Prague, 24 September 1996 (RFE/RL) -- Ten days after Bosnia's first post-war vote, the populace still awaits preliminary final official results. The ten-day marker was supposed to coincide with the overall certification of the election process by the Organization for Security and Cooperation in Europe (OSCE). Instead, it is highlighting the increasing doubt surrounding the integrity of the vote and, in turn, the OSCE, which oversaw the controversial poll.
The doubt stems in part from an improbably high voter turn-out and recent reports of lax supervision at polling stations. The problems have led the OSCE to recount a large portion of the vote, after detecting what some are calling "major errors" by locally-staffed counting houses.
Raz Bazala, an OSCE spokesperson in Sarajevo, told RFE/RL the OSCE hopes to have preliminary, final results for all six races by today, and would then attempt to validate the final results through a series of independent reports. Bazala said he did not know what range of possible error might be found.
"I think the results will leave us comfortable," he said.
Asked to respond to the growing criticism against OSCE handling of the election, Bazala said he thought the trouble originated with what he called "a numbers problem."
Bazala told our correspondent that going into the election, the OSCE was using a potential electorate figure of 2.9 million, based on United Nations' figures. However, he said it was discovered that this figure did not take into account war refugees who did not register to vote, and hundreds of thousands of other registered voters, who, in fact, did not vote. He said the U.N. figure also did not take into account war losses, such as those sustained through death or disappearance.
In using the 2.9 million potential electorate number, the result led to initial turn-out figures where more ballots were reported cast than potential voters.
"The discrepancies cast serious doubt on the validity of the elections," said one independent monitoring group.
The OSCE revised its estimate of the total electorate to about 3.5 million, enabling a fair level of "comfort" with the most recent results, said Bazala. Critics say the OSCE adopted the new number, much like the old, without producing any concrete documentation or rationale.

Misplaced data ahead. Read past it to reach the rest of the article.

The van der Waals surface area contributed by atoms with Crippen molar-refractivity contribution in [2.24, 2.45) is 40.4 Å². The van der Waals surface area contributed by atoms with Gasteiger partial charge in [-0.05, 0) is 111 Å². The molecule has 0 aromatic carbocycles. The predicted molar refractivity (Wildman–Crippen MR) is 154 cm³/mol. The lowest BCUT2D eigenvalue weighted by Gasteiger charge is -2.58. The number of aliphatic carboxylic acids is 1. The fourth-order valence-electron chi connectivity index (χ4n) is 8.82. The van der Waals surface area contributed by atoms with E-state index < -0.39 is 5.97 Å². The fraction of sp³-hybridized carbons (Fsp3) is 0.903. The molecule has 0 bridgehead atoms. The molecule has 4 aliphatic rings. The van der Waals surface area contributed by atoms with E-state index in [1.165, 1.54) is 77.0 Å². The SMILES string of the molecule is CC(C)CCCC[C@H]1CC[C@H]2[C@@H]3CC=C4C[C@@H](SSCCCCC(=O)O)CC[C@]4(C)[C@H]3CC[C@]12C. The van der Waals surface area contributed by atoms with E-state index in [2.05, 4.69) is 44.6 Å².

In a recent report, The International Crisis Group (ICG) said that even with the raised estimate, turnout would still have been over 90 percent -- a threshold historically equaled only in the one-party elections of former communist countries. Turnout in Bosnia's 1990 presidential elections was 74 percent. That was before scores of people died or disappeared and before 2.5 million people were displaced.
The ICG has said that if the elections are certified, "the international community will have seriously undermined its credibility."
Bazala said the OSCE was "basically working with an unknown number."
"The OSCE locked itself into using the (U.N.) number, which was really no more valid than anything we had," said Bazala.
He added that there was a great deal of pressure in the early hours following the vote to rush out first results. But he rejected suggestions of continued pressure to press forward with the process.
Western news reports quote diplomats as saying certification is pre-ordained from the U.S. government -- the author of the peace process -- which wants to set the stage for a withdrawal of U.S. troops from Bosnia before the U.S. presidential election November 5.